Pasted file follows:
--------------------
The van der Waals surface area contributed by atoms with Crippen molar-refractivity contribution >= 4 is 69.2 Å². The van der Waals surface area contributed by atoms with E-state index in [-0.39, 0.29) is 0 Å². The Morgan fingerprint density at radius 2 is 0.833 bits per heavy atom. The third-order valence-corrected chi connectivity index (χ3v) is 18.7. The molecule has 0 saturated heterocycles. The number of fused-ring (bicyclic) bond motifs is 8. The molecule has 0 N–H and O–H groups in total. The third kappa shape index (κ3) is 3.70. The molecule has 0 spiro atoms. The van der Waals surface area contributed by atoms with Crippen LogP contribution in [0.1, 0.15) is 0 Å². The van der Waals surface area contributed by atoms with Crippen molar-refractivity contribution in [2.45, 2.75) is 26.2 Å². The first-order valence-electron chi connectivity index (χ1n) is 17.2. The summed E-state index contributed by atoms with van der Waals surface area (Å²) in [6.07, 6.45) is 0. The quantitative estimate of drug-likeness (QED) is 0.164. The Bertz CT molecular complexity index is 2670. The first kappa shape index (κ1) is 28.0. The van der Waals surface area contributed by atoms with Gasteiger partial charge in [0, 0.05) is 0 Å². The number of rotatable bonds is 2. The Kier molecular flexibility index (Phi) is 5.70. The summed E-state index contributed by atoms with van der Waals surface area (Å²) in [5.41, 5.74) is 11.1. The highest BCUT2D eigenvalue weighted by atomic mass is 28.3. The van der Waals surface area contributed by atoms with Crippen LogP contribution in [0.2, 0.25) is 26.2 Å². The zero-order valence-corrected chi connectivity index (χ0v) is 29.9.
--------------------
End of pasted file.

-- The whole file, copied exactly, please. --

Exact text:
The van der Waals surface area contributed by atoms with Crippen molar-refractivity contribution >= 4 is 69.2 Å². The van der Waals surface area contributed by atoms with E-state index in [-0.39, 0.29) is 0 Å². The Morgan fingerprint density at radius 2 is 0.833 bits per heavy atom. The third-order valence-corrected chi connectivity index (χ3v) is 18.7. The molecule has 0 saturated heterocycles. The number of fused-ring (bicyclic) bond motifs is 8. The molecule has 0 N–H and O–H groups in total. The third kappa shape index (κ3) is 3.70. The molecule has 0 spiro atoms. The van der Waals surface area contributed by atoms with Crippen LogP contribution in [0.1, 0.15) is 0 Å². The van der Waals surface area contributed by atoms with Crippen molar-refractivity contribution in [2.45, 2.75) is 26.2 Å². The first-order valence-electron chi connectivity index (χ1n) is 17.2. The summed E-state index contributed by atoms with van der Waals surface area (Å²) in [6.07, 6.45) is 0. The quantitative estimate of drug-likeness (QED) is 0.164. The Bertz CT molecular complexity index is 2670. The first kappa shape index (κ1) is 28.0. The van der Waals surface area contributed by atoms with Gasteiger partial charge in [0, 0.05) is 0 Å². The number of rotatable bonds is 2. The Kier molecular flexibility index (Phi) is 5.70. The summed E-state index contributed by atoms with van der Waals surface area (Å²) in [5.41, 5.74) is 11.1. The highest BCUT2D eigenvalue weighted by atomic mass is 28.3. The van der Waals surface area contributed by atoms with Crippen LogP contribution in [0.2, 0.25) is 26.2 Å². The zero-order valence-corrected chi connectivity index (χ0v) is 29.9.